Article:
Born in the United States, the Internet has long since become global -- but tensions have also grown over U.S. control of the core infrastructure and governance of the Net.
The United States in large part has eschewed this argument, with U.S. diplomats and others in the American Net community defending U.S. involvement in the Net as benevolent and not a case of actual control.
But for many other nations it is almost an issue of an affront to national pride that the influential Internet Corporation for Assigned Names and Numbers (which controls the root infrastructure of the Net) is based in the United States and answers in large part to the U.S. Department of Commerce.
In the arguments against international control are questions over how the collaboration, interoperability and common principles of the Internet can work in an increasing globalized era, where many separate national demands are being made on the infrastructure and governance of the Net.
"The Internet came from the same culture, started out with one language, now it has become global, this has led to tension on the U.S. role," said Tom Galvin, partner, 463 Communications, moderating a panel Wednesday at the Congressional Internet Caucus "State of the Net Conference."
Derek Wyatt, a member of the British Parliament, said, "There is nothing wrong with ICANN," adding that it has to be located somewhere, and that somewhere is California.
Wyatt believes that the Net is both globalized and "fragmented" at the same time, citing an oft-used example of how individual users throughout the world tailor the Net to their own needs and usages.
He cited how during a recent trip to Nepal a local entrepreneurial tour guide handed out cards with her homepage and e-mail address.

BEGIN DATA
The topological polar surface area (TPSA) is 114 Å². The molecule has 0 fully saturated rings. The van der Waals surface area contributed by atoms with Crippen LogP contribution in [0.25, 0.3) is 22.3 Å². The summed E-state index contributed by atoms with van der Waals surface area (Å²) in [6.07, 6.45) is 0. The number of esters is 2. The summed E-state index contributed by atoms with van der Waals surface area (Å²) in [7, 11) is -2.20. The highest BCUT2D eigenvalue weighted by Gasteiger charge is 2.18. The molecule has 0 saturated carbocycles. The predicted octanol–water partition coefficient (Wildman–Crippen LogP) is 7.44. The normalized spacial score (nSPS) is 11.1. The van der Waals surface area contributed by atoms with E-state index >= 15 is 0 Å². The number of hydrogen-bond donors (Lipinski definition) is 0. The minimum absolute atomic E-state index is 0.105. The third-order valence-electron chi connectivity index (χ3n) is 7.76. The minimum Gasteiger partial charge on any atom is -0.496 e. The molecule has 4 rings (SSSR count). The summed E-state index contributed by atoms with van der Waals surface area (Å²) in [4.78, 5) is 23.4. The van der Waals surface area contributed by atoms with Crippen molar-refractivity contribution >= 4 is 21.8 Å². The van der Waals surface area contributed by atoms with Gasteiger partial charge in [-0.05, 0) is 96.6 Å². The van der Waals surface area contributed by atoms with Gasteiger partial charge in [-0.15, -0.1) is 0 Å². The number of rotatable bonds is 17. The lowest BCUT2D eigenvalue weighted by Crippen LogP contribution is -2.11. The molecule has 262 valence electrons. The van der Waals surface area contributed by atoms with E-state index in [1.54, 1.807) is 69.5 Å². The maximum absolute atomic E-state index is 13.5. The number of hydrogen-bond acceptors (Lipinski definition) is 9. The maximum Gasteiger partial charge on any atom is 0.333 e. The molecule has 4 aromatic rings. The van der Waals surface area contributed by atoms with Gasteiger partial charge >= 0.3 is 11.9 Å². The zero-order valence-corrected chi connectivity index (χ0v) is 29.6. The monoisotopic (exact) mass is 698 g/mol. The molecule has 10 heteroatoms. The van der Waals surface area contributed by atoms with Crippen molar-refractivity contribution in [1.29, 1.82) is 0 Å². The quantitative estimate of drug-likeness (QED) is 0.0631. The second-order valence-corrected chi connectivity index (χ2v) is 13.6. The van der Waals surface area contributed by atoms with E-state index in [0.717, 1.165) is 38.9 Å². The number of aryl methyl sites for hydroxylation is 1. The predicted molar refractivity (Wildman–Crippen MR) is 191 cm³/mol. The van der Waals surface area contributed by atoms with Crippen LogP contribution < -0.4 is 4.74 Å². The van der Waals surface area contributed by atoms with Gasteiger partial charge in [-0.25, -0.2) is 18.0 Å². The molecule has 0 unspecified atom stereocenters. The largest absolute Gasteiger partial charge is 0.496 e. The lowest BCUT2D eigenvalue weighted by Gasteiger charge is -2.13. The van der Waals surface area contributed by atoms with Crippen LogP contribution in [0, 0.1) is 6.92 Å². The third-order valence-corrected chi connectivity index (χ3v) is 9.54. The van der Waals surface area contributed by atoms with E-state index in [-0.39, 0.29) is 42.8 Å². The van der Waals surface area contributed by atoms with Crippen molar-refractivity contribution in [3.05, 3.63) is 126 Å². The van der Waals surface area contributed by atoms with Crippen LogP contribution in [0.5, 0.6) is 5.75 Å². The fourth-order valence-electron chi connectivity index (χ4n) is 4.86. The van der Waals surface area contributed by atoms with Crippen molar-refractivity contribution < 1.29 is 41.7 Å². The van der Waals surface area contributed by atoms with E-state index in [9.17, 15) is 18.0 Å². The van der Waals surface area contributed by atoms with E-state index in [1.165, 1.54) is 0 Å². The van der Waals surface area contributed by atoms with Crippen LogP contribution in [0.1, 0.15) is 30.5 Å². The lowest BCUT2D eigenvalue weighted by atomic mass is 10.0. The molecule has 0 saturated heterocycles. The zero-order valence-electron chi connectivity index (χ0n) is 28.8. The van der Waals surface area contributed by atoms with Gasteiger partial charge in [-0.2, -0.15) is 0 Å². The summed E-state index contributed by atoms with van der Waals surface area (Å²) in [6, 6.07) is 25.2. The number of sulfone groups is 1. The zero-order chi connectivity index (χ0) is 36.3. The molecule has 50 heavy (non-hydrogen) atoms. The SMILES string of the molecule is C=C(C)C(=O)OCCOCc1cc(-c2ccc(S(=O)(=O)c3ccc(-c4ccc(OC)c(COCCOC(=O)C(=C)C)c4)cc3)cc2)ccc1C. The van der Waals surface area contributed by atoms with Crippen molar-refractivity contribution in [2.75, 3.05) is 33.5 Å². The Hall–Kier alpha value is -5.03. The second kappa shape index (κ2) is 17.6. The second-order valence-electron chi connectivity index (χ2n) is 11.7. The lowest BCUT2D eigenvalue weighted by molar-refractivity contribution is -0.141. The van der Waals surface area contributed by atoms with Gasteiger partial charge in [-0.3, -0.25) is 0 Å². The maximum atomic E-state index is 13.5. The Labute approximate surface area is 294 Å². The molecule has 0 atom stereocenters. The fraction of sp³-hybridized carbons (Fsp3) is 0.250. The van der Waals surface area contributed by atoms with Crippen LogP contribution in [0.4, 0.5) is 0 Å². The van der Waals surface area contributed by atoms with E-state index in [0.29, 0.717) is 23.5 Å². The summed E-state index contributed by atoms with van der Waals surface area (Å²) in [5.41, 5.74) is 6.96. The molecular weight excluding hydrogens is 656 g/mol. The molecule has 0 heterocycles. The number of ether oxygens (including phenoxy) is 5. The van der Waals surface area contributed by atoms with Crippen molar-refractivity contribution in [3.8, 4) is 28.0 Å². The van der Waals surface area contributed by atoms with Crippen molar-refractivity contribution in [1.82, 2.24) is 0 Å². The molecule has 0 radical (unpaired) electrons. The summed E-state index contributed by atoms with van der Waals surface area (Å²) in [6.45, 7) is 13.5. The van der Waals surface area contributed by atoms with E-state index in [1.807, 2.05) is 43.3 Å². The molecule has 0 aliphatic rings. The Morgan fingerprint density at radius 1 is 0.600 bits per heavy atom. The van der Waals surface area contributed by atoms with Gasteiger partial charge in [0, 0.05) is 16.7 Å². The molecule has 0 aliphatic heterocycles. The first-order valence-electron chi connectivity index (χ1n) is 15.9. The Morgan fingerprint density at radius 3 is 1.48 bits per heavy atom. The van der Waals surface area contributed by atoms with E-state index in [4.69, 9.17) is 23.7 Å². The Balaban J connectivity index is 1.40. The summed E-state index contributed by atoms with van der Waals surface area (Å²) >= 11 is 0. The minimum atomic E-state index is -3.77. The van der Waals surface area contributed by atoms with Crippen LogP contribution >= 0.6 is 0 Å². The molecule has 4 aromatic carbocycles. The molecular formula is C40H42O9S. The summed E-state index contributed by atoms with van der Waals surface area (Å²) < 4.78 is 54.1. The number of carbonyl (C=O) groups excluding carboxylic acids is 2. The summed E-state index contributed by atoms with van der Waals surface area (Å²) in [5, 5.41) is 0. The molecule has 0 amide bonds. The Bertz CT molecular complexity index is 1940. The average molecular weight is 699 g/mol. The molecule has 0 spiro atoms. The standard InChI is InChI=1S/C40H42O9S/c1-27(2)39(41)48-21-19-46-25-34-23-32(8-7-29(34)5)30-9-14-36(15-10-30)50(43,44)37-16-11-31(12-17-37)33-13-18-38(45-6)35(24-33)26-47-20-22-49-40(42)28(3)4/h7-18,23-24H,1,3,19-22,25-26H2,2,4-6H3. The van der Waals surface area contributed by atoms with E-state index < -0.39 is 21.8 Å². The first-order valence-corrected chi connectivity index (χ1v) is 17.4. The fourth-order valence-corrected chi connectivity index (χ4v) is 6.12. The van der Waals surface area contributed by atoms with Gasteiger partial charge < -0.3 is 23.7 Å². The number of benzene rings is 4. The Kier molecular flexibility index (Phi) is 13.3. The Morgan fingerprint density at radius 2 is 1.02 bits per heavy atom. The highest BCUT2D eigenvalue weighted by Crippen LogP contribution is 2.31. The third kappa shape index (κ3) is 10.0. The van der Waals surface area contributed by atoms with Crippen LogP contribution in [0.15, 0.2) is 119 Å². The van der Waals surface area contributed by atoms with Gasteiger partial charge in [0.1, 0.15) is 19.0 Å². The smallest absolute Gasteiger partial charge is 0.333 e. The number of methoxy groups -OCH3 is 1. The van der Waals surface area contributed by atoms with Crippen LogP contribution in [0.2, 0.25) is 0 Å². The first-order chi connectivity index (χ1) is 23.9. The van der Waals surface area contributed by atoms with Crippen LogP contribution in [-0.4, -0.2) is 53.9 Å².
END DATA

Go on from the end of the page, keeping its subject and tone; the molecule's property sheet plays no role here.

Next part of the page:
Joining Galvin and Wyatt was Grant Aldonas, a partner with the law firm of Akin Gump and a former undersecretary for international trade at the U.S. Department of Commerce; Andrew Graham of the U.K. Based Oxford Internet Institute; U.S. Ambassador David Gross, who serves as the U.S. Coordinator for International Communications and Information Policy; and Brian Cute, vice president for government relations at VeriSign.
Addressing the topic of U.S. government "ownership" of the Net, Gross said "I don't know anyone (in government) who thinks that. In the administration, I don't know anyone who speaks about (the U.S) owning the Net."
He added, however, "We think ICANN has done a good job."
For Aldonas, the "assumption about the U.S. and everything we say" about the Internet abroad is skeptical. He added that U.S. government officials (of both parties) "have been clear" about the United States not controlling the Net, but that these statements have "gotten no traction."
Gross believes that some of the debate over U.S. control and governance of the Net stems from the larger issue of concerns over the U.S. role in the world economy.
Oxford Institute's Graham negated, in part, a potential international consensus on such issues as Net infrastructure, noting that "the architecture of the Net works because it is simple" and because of that it has grown on a global scale to encompass anywhere from 800 million to nearly 1 billion users.
Musing on the question of the Net's role in the developing world, the panel was unanimous that this is an even more important issue than governance of the Net.
VeriSign's Cute said that thus far the fostering of Internet usage for education and economic development in the developing world "has been an enormous missed opportunity."
For Gross, however, there is hope, with the U.S. diplomat noting that "the two fastest areas of Net usage are in Africa and the Middle East."
Aldonas added that broadly available Net access in Africa will be economically empowering, giving small farmers and entrepreneurs more information about their markets.
Wednesday's panel comes amid a continuing debate about Net governance that reached a recent head with the November meeting in Tunis, Tunisia, of the World Summit on the Information Society, which has been holding an ongoing discussion on the issue of Internet governance.
The WSIS-Tunis round of discussions on Net governance resulted in a decision to establish an Internet Governance Forum under the jurisdiction of the United Nations. The IGF is expected for formal launch early this year and will encompass not only government officials, but other stakeholders in the debate, including civil-society groups.
Copyright 2006 by United Press International
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